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A depiction of ultimate psychopathic self-justification?
As others have already noted, the acting in Brimstone is simply phenomenal, especially that of Pierce. I don't remember ever seeing an actor become so completely transformed into a character. And a terrifying character, at that. Both Pierce and Fanning give master level performances. Even as the reverend continually descended into more and more more depraved and disgusting acts, I couldn't stop watching this film. I sort of felt dirty afterwards, and perhaps that was the intention.
However, I ask, what was the purpose of the degree of darkness and misanthropy depicted here? I don't know if there was an intentional effort to negatively paint Judaism and/or Christianity as inherently prone to producing this sort of a mad man, or if was the result of the belief that the male sex is the problem, or if it was a general depiction of an example of the ability of a human being to engage in the ultimate psychopathic self-justification by seizing upon a belief system and rationalizing and twisting it into whatever is needed to satisfy one's ego.
I couldn't really recommend this film to anyone I know, as they would not be willing to even try to understand what this is all about. It sort of reminds me of The Revenant, not only in its brutality, but its cinematography.
A Cure for Wellness (2016)
Holds your attention, but an abrupt ending.
I disagree with another review about the ending being a "boy gets girl, American apple pie conclusion". No, IMO, it's quite the opposite, judging by Lockhart's diabolical smile as he rides off. Notice that his teeth were perfect again at that point. DeHaan should have been a bit slower in the metamorphosis of his facial expression in developing the smile at the end. It should have come off as more of a realization of what his mental state actually was. The problem is that, although the film is quite long, the ending just seemed too abrupt and like, "well we have to wrap this thing up now".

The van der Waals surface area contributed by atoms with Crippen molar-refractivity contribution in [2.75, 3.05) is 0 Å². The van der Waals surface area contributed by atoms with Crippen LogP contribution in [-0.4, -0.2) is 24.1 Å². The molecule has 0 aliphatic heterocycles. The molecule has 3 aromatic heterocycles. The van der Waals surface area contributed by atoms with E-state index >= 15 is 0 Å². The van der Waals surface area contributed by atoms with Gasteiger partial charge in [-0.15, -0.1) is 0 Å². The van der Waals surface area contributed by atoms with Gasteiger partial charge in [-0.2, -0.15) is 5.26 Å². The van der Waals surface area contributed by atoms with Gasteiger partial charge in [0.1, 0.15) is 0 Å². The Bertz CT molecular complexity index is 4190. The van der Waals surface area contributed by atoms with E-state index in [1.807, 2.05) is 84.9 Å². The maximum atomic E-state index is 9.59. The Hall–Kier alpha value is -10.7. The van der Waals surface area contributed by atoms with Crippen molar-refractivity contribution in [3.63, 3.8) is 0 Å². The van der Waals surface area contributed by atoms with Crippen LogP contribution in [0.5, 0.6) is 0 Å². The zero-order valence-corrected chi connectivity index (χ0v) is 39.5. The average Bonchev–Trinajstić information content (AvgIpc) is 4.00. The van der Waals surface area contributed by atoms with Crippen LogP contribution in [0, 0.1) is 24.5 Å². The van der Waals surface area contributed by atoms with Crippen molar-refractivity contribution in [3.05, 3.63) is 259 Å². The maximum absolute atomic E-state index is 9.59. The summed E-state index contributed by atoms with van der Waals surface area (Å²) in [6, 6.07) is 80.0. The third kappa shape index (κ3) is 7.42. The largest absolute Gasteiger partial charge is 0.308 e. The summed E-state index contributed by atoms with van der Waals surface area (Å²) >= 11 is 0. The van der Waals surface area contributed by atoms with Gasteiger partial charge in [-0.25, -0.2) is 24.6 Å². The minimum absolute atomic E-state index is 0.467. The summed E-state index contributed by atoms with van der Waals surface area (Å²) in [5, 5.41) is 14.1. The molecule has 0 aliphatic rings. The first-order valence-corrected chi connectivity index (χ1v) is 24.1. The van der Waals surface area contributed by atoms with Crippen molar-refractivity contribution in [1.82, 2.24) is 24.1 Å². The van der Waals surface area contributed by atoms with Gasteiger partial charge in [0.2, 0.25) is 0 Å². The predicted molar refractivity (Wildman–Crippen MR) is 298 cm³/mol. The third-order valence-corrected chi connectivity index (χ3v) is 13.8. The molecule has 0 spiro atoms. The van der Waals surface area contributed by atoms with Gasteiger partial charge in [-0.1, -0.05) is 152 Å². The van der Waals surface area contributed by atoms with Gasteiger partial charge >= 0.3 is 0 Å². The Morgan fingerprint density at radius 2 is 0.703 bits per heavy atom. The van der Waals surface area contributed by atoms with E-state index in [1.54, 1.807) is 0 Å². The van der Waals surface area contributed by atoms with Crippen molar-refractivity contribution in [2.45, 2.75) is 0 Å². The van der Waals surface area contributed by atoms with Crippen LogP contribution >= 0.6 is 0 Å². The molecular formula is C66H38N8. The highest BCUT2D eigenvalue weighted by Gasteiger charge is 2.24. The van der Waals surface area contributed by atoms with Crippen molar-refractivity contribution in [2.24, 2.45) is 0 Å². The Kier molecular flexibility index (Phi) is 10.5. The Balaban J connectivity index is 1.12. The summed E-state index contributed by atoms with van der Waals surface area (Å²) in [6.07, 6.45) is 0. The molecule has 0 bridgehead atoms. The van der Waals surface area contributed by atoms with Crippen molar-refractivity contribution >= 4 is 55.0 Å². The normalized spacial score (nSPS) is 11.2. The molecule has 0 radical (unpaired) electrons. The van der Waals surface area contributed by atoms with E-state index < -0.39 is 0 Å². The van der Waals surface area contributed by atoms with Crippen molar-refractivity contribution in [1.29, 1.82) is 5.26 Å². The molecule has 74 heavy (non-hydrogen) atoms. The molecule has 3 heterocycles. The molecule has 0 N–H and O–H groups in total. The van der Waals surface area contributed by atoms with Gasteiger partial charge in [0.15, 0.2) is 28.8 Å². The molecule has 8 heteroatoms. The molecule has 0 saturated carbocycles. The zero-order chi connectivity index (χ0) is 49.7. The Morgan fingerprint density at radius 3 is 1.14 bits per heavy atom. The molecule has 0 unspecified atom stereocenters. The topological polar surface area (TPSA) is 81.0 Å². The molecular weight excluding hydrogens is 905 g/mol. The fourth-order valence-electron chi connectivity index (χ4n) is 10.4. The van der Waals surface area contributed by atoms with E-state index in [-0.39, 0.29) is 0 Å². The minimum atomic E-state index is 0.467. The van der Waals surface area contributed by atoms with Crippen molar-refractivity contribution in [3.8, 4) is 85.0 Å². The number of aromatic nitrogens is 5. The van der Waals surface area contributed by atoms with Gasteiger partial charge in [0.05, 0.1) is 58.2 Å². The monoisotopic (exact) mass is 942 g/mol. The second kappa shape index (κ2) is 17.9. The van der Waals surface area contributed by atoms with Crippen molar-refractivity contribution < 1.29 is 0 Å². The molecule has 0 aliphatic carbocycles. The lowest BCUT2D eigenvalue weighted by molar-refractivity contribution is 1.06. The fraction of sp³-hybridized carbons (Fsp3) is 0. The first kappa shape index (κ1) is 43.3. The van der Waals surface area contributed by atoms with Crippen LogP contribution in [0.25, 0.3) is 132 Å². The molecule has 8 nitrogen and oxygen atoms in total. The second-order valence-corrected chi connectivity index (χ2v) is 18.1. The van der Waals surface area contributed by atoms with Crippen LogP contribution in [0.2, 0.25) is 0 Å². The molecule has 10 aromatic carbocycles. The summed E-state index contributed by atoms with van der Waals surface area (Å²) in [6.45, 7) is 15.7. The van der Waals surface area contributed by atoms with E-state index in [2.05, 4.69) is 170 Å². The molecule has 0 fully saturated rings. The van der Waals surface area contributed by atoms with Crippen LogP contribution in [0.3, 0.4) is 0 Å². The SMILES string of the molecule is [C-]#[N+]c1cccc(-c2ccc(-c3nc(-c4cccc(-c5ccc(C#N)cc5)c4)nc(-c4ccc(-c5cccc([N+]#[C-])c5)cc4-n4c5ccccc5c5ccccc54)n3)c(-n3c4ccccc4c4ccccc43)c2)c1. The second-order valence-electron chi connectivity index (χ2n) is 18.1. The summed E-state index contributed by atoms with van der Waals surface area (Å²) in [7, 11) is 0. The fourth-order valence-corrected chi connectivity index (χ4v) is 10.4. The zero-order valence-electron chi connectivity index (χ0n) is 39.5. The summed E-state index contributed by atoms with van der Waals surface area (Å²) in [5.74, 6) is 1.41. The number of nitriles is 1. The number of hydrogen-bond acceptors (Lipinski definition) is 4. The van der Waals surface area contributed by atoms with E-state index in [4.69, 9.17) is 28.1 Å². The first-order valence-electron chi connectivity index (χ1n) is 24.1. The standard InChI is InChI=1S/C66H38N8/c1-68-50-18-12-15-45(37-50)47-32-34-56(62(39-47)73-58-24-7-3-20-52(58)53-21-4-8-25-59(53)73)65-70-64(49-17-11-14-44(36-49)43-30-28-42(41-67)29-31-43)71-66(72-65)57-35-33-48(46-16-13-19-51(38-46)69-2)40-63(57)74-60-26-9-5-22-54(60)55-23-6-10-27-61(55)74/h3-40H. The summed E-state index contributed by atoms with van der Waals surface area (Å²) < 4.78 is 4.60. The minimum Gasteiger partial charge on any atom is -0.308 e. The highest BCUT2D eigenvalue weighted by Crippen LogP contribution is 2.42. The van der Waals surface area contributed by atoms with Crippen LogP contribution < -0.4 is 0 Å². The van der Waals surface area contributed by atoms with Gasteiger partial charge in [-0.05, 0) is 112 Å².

The Circle (2017)
Just doesn't work..
I really wanted to like this film, but, unfortunately, Emma Watson just cannot evince any semblance of true to life emotion, whether it be fear, happiness, contentment. I never could figure out if, early on, she had concerns or not. One moment, her face would seem to reflect concern; the next moment, she was happy to become chief spokesperson for The Circle. I thought Tom Hanks was actually pretty good. I thought the premise of the danger of allowing too much personal information to be controlled by a corporation was a decent one, but the film just didn't work very well.
Wonder Woman (2017)
Best comic book movie I've seen!
First, I don't claim to be any sort of sophisticated movie reviewer. I just know I cared about the characters, as well as the poor civilians and soldiers depicted paying the price of war. I thought Gadot strongly evinced a sense of shock and grief at what was happening to the children.
I like the way they employed long scenes of conversation between characters who were deliberating issues of right and wrong. Many super hero movies, such as the recent Guardians of the Galaxy(which I did enjoy), just have way too much constant action and fighting, to the point that they don't make you care as much about the outcome of the conflict. In WW, they spend the requisite time to leave no doubt that the Germans were evil and the allies were good, plain and simple, and you want Diana to prevail. And not only that, but they also explored the issue that it is a danger to all our futures when good people throw up their hands and fail to oppose evil.
Also, I like the way they made it clear that, while Ares could put it into peoples' minds to commit heinous acts against their fellow man, it was ultimately the decision and responsibility of individual persons for carrying out such evil deeds. I will definitely be getting this on Blu-ray!
The Package (2013)
The epitome of gratuitous violence...
I wish I hadn't sat through this, but I did out of hope it was going to get better. The most positive act of the main character amounts to his finally mustering the ability to tell his woman he loves her at the end of the movie, after spending the whole film involved in what seems to be interminable remorseless, brutal shootings and hand-to-hand bludgeonings. This is exactly the type of movie people warned about after the latest rash of mass killings, i.e., a film that perpetuates and even legitimizes the idea that a tough guy, a "real man" solves his problems by picking up a weapon and wiping out people that have wronged him in some way. Exactly the ideas that impressionable, labile young men do not need to have reinforced.